March 3, 2015
The YWCA of Lubbock has named Texas Tech University professor Michelle Pantoya to its Women of Excellence program for 2015.
Pantoya, the J.W. Wright Regents Endowed Chair and Professor in Mechanical Engineering, will be presented the Women of Excellence in Science at a banquet on March 12 at the Lubbock Memorial Civic Center. She was nominated for the award by Al Sacco, Jr., the dean of the Whitacre College of Engineering.
The award is presented each year to honor women in the community who excel in their careers and inspire others through their achievements and work within the community.
Pantoya called it an opportunity to highlight the YWCA and its meaningful contributions within the community.
“What I want the community to walk away with is inspiration and empowerment,” Pantoya said. “There are people who serve the community on many different levels, and that is an important part of our lives. I'm honored to be a part of that.
“I want them to walk away feeling like this is a good thing. Guests will hear stories of inspiration and the difference people are making in the lives of others. There are positive things and positive people affecting the community in a positive way, which is inspiring.”
Pantoya has been at Texas Tech since 2000 after earning her bachelor's, master's and doctorate degrees at the University of California-Davis.
Her research interests include energetic materials, combustion and experimental heat transfer. Her desire to serve in the community arose from her children and her joy for her profession.
But she noticed students would often declare engineering as a major, but without a clear path. She felt the need to help students before they reached college.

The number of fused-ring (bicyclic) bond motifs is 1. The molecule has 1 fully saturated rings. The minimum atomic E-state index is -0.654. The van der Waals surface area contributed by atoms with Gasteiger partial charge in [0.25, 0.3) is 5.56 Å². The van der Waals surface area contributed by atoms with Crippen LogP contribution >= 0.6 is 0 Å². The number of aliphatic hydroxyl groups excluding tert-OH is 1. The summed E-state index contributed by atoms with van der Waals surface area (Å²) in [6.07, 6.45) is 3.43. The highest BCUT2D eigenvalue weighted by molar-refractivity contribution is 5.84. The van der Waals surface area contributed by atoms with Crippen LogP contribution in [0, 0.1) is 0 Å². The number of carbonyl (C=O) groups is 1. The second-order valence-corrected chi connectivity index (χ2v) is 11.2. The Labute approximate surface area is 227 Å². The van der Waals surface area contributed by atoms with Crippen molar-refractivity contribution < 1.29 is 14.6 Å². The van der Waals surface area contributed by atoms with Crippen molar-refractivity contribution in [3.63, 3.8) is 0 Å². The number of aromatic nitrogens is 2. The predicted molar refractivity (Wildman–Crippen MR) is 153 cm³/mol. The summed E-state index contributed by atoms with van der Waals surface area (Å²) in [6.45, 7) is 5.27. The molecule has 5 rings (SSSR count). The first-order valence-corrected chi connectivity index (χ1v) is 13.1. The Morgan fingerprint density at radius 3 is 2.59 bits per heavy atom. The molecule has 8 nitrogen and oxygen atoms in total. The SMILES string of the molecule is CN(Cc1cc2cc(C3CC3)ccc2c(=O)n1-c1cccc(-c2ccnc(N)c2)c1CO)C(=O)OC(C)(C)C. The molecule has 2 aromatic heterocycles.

Pantoya came to Texas Tech in 2000 as an assistant professor of mechanical engineering, hoping to develop a successful program that would inspire students.
“When I first started my job it was about establishing research to get students to do something so they would learn how to research and go into society well-prepared for their profession,” Pantoya said. “Once you get all this momentum, there are other ways to make an impact.
“So I started to see this greater need to touch the lives of children so they can start thinking about their options, where engineering was never one of them.”
Her hope in mentoring children is to give them a better understanding of what engineering is and how it benefits society.
“If we can clear up these misconceptions at young ages in the hope that young kids become inspired by the meaningfulness of engineering and choose to study that as a discipline and change our world, to me, that is more gripping,” Pantoya said.
One of the ways she attempts to reach kids is through books. She has authored children's books, including “Engineering Elephants” and “Designing Dandelions” in hopes of teaching kids what engineers do, generating more interest in the profession.
Pantoya said the books have gone around the world.
“Who knows who might see the book, read it, become inspired and go on to change the world?” Pantoya said. “We need to let children know there are people who design our future and they could be a part of that, regardless of their gender or race. They can do anything they put their mind to.”
Seats for the banquet are $75 and tickets can be purchased through the YWCA of Lubbock.
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The Edward E. Whitacre Jr. College of Engineering has educated engineers to meet the technological needs of Texas, the nation and the world since 1925.
Approximately 4,300 undergraduate and 725 graduate students pursue bachelors, masters and doctoral degrees offered through eight academic departments: civil and environmental, chemical, computer science, electrical and computer, engineering technology, industrial, mechanical and petroleum.Twitter